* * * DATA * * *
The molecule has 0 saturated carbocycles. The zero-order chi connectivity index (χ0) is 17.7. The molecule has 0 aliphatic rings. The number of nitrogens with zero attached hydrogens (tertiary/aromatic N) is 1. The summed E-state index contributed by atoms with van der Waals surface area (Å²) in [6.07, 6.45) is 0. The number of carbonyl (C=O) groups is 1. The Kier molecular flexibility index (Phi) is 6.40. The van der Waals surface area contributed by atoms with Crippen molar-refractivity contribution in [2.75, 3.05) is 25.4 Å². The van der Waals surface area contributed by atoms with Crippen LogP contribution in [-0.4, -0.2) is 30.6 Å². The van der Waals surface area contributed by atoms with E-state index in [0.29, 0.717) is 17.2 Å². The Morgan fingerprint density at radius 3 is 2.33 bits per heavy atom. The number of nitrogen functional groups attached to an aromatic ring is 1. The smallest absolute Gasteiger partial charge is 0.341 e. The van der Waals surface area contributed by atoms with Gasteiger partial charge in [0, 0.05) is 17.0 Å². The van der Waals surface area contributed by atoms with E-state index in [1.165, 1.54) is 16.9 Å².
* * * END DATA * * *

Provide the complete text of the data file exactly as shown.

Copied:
The molecule has 0 saturated carbocycles. The zero-order chi connectivity index (χ0) is 17.7. The molecule has 0 aliphatic rings. The number of nitrogens with zero attached hydrogens (tertiary/aromatic N) is 1. The summed E-state index contributed by atoms with van der Waals surface area (Å²) in [6.07, 6.45) is 0. The number of carbonyl (C=O) groups is 1. The Kier molecular flexibility index (Phi) is 6.40. The van der Waals surface area contributed by atoms with Crippen molar-refractivity contribution in [2.75, 3.05) is 25.4 Å². The van der Waals surface area contributed by atoms with Crippen LogP contribution in [-0.4, -0.2) is 30.6 Å². The van der Waals surface area contributed by atoms with E-state index in [0.29, 0.717) is 17.2 Å². The Morgan fingerprint density at radius 3 is 2.33 bits per heavy atom. The number of nitrogen functional groups attached to an aromatic ring is 1. The smallest absolute Gasteiger partial charge is 0.341 e. The van der Waals surface area contributed by atoms with Gasteiger partial charge in [0, 0.05) is 17.0 Å². The van der Waals surface area contributed by atoms with E-state index in [1.165, 1.54) is 16.9 Å².